I suppose this is another example of the “can you” vs “should you” situations. It’s similar to client security. Can you detect property changes and kick the player on the client? Yes. Should you? Probably not since it can easily be worked around. I don’t agree with doing anything clientside to stop exploits, but many people, even well known developers still have this opinion and I don’t really think that’s a bad thing, as client side security checks do offer a few benefits that server side security doesn’t do as well, especially for exploiters who don’t really know what they are doing. There are still situations where it can be useful, and people will always disagree on where the line should be drawn on what is considered to be “worth it”, but I think there’s no reason to make it impossible to do it one way as there are downsides and upsides to both.
I agree with the example you’ve provided here,
__mode definitely offers some extremely useful information over
__gc in this case, but like I had given as an example before, while you can still do anything you want with
__mode that you can do with
__gc, there are cases where using it involves creating extra nested tables, and its sometimes not intuitive to use it. I think that if properly used,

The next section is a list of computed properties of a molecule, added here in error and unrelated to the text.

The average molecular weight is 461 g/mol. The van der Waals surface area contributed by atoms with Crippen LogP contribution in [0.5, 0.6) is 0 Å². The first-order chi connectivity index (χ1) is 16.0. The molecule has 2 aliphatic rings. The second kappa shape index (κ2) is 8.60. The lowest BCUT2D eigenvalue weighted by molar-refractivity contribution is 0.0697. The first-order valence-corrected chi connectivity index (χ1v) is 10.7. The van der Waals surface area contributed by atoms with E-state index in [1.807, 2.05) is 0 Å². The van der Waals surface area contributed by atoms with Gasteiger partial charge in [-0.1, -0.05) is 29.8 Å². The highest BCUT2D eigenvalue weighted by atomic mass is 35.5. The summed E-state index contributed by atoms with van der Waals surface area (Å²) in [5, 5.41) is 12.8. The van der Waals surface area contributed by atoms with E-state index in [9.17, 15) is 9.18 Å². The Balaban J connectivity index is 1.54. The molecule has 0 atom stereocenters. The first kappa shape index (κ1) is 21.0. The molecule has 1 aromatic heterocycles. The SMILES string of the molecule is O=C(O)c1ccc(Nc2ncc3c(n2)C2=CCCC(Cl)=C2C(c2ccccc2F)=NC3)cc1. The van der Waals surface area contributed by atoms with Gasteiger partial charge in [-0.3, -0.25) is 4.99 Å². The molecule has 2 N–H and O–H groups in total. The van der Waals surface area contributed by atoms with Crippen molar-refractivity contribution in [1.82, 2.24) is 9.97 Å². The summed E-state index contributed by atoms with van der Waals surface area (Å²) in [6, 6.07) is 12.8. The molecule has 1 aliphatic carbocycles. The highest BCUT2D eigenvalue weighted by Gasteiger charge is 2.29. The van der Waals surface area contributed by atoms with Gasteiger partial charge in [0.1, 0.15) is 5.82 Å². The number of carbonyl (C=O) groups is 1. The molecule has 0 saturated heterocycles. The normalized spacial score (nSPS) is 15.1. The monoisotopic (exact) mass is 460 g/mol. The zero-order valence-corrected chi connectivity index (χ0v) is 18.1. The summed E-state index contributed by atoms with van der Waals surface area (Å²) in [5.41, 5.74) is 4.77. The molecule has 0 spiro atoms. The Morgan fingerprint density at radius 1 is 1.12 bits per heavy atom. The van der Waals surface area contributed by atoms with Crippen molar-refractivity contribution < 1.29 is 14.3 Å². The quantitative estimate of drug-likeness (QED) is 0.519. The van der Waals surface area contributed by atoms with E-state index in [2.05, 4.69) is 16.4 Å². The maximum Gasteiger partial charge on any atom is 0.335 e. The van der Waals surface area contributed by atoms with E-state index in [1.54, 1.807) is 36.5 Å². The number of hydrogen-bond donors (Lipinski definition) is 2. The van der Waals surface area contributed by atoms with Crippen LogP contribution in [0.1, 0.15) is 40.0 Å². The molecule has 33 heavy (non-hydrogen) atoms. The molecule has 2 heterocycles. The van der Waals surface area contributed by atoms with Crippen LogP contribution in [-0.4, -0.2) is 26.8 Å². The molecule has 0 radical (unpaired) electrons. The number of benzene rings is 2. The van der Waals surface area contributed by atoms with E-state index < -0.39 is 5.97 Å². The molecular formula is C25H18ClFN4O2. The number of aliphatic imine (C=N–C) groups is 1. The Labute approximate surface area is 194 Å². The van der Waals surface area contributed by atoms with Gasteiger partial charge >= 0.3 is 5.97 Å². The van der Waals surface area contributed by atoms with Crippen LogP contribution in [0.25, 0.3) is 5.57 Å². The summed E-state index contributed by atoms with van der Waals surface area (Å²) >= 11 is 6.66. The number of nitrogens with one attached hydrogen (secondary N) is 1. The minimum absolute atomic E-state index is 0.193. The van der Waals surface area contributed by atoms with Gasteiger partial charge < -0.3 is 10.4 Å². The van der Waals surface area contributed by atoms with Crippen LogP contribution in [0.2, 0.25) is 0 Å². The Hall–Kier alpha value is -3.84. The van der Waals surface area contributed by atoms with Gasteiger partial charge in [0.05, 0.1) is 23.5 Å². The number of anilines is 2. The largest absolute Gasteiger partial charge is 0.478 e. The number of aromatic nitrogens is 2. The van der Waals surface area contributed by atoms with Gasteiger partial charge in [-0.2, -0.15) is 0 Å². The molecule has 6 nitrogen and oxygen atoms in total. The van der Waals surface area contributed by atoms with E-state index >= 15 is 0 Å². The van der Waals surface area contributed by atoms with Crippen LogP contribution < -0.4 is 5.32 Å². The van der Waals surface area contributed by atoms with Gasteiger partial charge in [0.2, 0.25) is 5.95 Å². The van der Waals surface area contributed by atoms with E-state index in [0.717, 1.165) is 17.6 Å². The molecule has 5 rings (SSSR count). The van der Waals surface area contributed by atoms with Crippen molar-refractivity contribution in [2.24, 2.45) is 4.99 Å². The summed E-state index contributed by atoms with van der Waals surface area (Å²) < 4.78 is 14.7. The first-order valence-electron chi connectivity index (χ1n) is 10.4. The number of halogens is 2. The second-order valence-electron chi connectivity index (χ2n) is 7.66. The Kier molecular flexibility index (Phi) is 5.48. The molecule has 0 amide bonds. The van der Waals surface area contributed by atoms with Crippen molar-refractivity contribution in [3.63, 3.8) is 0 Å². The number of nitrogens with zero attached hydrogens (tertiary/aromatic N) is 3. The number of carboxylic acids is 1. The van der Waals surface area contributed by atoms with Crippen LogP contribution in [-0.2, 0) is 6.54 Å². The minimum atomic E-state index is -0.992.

__gc is very useful even if technically there are many downsides to
__gc in most situations. It really depends on the situation, and it depends on what the developer is trying to solve in terms of garbage collection.
In fact, I don’t see why
__gc can’t be used in conjunction with
__mode to diagnose further issues. If
__gc is called, the object can be placed into a weakly keyed table to ensure that the object is really getting gced or some other issue is coming up which is preventing this.
@zeuxcg In this case, I honestly see this as a good thing anyway even though I feel like
__gc can be useful, as it means less lua threads need to be created, and less gc overhead which again, is currently one of the biggest slowdowns in my compression algorithm. If gc overhead could be for the most part mitigated, that could mean hundreds of ms of time shaved off of compressions/decompressions in my case as usually my code has thousands of objects to gc which massively cuts down performance according to what I’m seeing in the microprofiler.